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The Social Origins of Language

By Daniel Dor

Presents a new theoretical framework for the origins of human language and sets key issues in language evolution in their wider context within biological and cultural evolution


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Preposition Placement in English: A Usage-Based Approach

By Thomas Hoffmann

This is the first study that empirically investigates preposition placement across all clause types. The study compares first-language (British English) and second-language (Kenyan English) data and will therefore appeal to readers interested in world Englishes. Over 100 authentic corpus examples are discussed in the text, which will appeal to those who want to see 'real data'


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Free access to several Brill linguistics journals, such as Journal of Jewish Languages, Language Dynamics and Change, and Brill’s Annual of Afroasiatic Languages and Linguistics.


Academic Paper


Title: Communication patterns between internationally adopted children and their mothers: Implications for language development
Author: K. Gauthier
Institution: McGill University
Author: Fred Genesee
Institution: McGill University
Author: M. E. Dubois
Institution: Concordia University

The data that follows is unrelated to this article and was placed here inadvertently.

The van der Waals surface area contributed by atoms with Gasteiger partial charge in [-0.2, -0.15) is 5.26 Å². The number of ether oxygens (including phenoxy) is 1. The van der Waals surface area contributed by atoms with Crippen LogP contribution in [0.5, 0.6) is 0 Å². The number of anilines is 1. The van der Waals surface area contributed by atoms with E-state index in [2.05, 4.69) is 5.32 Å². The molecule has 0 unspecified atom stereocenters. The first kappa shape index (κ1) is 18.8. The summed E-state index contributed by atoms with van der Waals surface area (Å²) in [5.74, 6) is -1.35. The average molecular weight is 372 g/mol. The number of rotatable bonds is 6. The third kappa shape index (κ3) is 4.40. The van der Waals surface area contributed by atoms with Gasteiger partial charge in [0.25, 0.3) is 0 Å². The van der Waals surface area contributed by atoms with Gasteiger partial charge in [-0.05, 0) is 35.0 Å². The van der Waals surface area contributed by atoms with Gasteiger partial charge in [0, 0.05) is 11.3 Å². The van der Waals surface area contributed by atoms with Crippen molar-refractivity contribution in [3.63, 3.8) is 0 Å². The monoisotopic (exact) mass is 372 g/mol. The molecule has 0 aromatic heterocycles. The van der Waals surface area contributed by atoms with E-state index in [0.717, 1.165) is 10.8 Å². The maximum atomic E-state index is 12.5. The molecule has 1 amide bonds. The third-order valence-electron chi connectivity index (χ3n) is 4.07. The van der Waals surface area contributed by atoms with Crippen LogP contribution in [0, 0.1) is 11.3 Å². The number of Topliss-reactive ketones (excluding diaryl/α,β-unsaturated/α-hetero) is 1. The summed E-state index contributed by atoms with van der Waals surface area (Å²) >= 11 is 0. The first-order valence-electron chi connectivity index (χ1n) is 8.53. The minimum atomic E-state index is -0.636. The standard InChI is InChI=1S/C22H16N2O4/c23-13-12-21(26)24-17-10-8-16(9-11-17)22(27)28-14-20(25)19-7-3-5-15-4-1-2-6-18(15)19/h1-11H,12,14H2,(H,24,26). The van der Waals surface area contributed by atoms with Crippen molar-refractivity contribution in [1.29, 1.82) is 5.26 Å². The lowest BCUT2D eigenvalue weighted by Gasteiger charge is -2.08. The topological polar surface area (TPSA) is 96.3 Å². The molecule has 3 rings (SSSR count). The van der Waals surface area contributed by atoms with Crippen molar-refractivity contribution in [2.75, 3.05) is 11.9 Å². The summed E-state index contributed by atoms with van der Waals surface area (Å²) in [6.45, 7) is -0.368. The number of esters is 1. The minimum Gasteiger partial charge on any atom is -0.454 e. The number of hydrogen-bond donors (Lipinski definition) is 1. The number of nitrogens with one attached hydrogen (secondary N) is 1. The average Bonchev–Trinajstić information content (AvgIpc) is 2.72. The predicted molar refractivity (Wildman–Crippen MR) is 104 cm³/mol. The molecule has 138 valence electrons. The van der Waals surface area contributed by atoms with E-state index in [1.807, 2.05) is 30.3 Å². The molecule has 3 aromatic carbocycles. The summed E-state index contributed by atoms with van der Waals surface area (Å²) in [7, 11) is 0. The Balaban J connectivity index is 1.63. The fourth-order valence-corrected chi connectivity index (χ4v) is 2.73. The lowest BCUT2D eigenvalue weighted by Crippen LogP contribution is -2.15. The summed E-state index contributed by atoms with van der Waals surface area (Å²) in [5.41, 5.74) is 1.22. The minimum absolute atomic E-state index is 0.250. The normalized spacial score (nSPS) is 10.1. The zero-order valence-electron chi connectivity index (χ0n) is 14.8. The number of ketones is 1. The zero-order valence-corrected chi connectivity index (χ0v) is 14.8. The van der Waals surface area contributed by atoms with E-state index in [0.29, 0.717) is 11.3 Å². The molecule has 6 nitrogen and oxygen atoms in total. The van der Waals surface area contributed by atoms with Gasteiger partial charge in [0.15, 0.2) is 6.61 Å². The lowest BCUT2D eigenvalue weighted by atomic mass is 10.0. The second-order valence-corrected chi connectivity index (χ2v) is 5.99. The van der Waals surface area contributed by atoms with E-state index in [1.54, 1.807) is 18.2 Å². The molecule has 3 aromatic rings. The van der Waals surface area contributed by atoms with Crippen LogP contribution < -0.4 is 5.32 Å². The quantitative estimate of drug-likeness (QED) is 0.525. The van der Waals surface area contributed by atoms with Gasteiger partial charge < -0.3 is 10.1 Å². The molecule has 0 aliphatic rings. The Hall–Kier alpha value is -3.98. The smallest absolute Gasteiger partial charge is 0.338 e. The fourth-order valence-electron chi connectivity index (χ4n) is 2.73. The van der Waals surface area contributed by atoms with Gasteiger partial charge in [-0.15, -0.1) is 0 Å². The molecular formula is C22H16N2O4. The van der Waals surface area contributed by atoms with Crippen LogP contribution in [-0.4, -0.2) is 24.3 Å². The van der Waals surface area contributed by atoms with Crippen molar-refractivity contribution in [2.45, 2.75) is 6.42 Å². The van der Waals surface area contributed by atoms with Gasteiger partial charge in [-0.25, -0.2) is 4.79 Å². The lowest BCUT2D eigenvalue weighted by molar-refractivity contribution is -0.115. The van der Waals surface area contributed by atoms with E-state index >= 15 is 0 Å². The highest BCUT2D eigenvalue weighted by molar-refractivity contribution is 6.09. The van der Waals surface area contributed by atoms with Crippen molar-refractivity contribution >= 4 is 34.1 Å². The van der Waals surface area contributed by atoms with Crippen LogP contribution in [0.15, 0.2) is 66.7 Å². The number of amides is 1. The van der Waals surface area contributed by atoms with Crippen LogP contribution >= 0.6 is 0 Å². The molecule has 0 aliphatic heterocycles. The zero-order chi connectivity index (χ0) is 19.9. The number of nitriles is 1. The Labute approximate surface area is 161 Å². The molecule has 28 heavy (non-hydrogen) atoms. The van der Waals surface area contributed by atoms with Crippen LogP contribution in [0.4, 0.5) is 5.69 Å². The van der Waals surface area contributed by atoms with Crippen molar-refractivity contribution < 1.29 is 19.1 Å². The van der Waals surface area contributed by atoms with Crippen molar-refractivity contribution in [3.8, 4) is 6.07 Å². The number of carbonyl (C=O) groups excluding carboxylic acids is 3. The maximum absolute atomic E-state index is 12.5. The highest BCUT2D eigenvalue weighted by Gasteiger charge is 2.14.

Author: K. Kasparian
Institution: McGill University
Linguistic Field: Psycholinguistics
Abstract: This study presents findings on patterns of communication between internationally adopted children and their mothers in order to better understand the nature of these interactions and their influence on language learning. We examined maternal language use and joint attention behaviors of mothers and their children in 21 mother–child pairs: 10 pairs included children adopted from China living in francophone families, and 11 included francophone children living with their biological families; all were matched for socioeconomic status, sex, and age. The children were, on average, 15 months of age at initial testing when they were video-taped with their mothers for purposes of describing the mothers’ language use and the mothers’ and children's joint attention behaviors. Vocabulary development was assessed at 15 and again at 20 months of age using the MacArthur Communicative Development Inventory. The results support the conclusion that adoptive mothers play an active role in promoting and maintaining joint attention and that the redirecting style they used the most and that correlated with their children's later vocabulary development contrasts with the following style that correlates with vocabulary development in nonadopted children raised in mainstream North American families.

CUP at LINGUIST

This article appears in Applied Psycholinguistics Vol. 34, Issue 2, which you can read on Cambridge's site or on LINGUIST .



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